As for playing, I’m guessing that you’d play the “treble” range like a regular six-string guitar, and the bass range with the left hand going over the top edge. Certainly a non-standard bass technique, but not impossible, and one you could teach yourself with any regular (five-string) bass.

That said, I can’t see how this design would have any clear advantages over a double-necked guitar/bass combo. It seems to me that the action on an 11-string would have to be a real compromise, and that fret-spacing for the treble side would also be less than ideal. Whereas a double-neck wouldn’t have those problems and also wouldn’t require learning a whole new technique.

It’s a strange beast, all right, and as has been suggested, I suspect it’s designed more for showing off than for top-notch music making.

That’s what I was thinking, another “This one goes up to eleven. That’s louder, innit?”

Well, after looking around the Benavente Web site, it looks like I was wrong about both of my basic assumptions. It is a bass, a custom SCB. Also, it looks like people with hands as big as Al Caldwell can play all the strings from the normal playing position. (See the picture of him with Vanessa Williams, about halfway down the page.)

So all it takes is big hands, and lots of flexibility and strength. But it still doesn’t seem to be a very practical instrument for most bassists.

Wikipedia confirms that the former is correct: “Extended range 11-string basses which go from a low C# up to a high Eb (one semitone below a guitar’s high E)”

Why? Isn’t it just an extended range downwards, no different to a five-string double bass?

It’s an attitude thing. In general, I see a guy trot out a bass with eleven strings, or two seven-string necks (one fretted and one fretless) , and I immediately think of a class of Jaco Pastorius lovin’, Pat Metheny worshippin’ yahoo that give off an insufferable “I’m way more progressive than you” lite-jazz vibe that I can’t abide. I don’t like the attitude, I don’t like the music, and I don’t like their approach to music in general. I saw the doubleneck bass and thought, “I bet the guy who plays this has a ponytail and little tiny Geddy Lee sunglasses,” and goddamned if I wasn’t right. That guy is exactly the type who’d say something like this:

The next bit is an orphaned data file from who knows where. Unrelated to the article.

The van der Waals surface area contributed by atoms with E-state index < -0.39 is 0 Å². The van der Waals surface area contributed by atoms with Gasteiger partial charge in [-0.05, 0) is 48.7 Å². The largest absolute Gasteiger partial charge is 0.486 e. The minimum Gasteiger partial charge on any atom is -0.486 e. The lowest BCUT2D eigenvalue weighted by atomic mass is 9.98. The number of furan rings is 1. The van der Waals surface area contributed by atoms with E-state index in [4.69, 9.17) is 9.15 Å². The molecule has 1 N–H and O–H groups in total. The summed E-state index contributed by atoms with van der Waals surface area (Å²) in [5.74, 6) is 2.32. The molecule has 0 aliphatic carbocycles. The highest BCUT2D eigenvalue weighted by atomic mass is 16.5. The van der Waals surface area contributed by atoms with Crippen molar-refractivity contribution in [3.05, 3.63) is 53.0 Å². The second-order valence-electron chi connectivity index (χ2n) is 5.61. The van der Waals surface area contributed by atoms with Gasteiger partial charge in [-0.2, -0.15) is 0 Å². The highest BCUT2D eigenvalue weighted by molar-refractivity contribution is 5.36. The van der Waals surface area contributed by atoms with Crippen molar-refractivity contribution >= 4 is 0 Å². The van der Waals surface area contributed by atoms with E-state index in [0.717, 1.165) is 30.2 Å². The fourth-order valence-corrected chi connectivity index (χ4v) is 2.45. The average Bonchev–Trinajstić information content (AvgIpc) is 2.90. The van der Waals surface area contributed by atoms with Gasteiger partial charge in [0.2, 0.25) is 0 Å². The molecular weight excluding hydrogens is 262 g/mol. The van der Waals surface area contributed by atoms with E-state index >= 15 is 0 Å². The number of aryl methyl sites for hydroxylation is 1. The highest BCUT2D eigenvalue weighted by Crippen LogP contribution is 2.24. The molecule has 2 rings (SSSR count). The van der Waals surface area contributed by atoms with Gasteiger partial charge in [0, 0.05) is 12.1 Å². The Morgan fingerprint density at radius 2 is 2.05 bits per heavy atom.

I mean, c’mon. Get over yourself. 40 minutes. Jesus.

This guy comes on stage, and I guarantee you, by minute 15 of “Dante’s Cafe,” people are going to start migrating next door to check out the used book store, go grab a sandwich, or take a dump.

So it’s not the extended bass range per se that warns me off…

First thing I thought of when I saw that guy from Yes above, and of course the Geddy Lee-glasses-wearing dude Ogre mentioned…Harry Shearer playing a double-necked bass. :smiley: :smack:

40 minutes songs? And I thought I was superior because I listen to Tool. Hilarious post, by the way.

At first glance it (the bass in the OP) looks like something that would be played mostly by tapping, like a Warr Guitar or Chapman Stick. Doesn’t seem like consuming a lot of beer would be conducive to playing it well, though.

If we’re going to talk about multi-string configurations, don’t forget the late Michael Hedges, who was known for playing the Harp Guitar.

Look at this page and scroll down to the bottom, section 7. There are pictures of Michael playing different varieties of the Harp Guitar.

Sweet! I’m first to mention…

The six-necked guitar played by Rick Nielsen of Cheap Trick!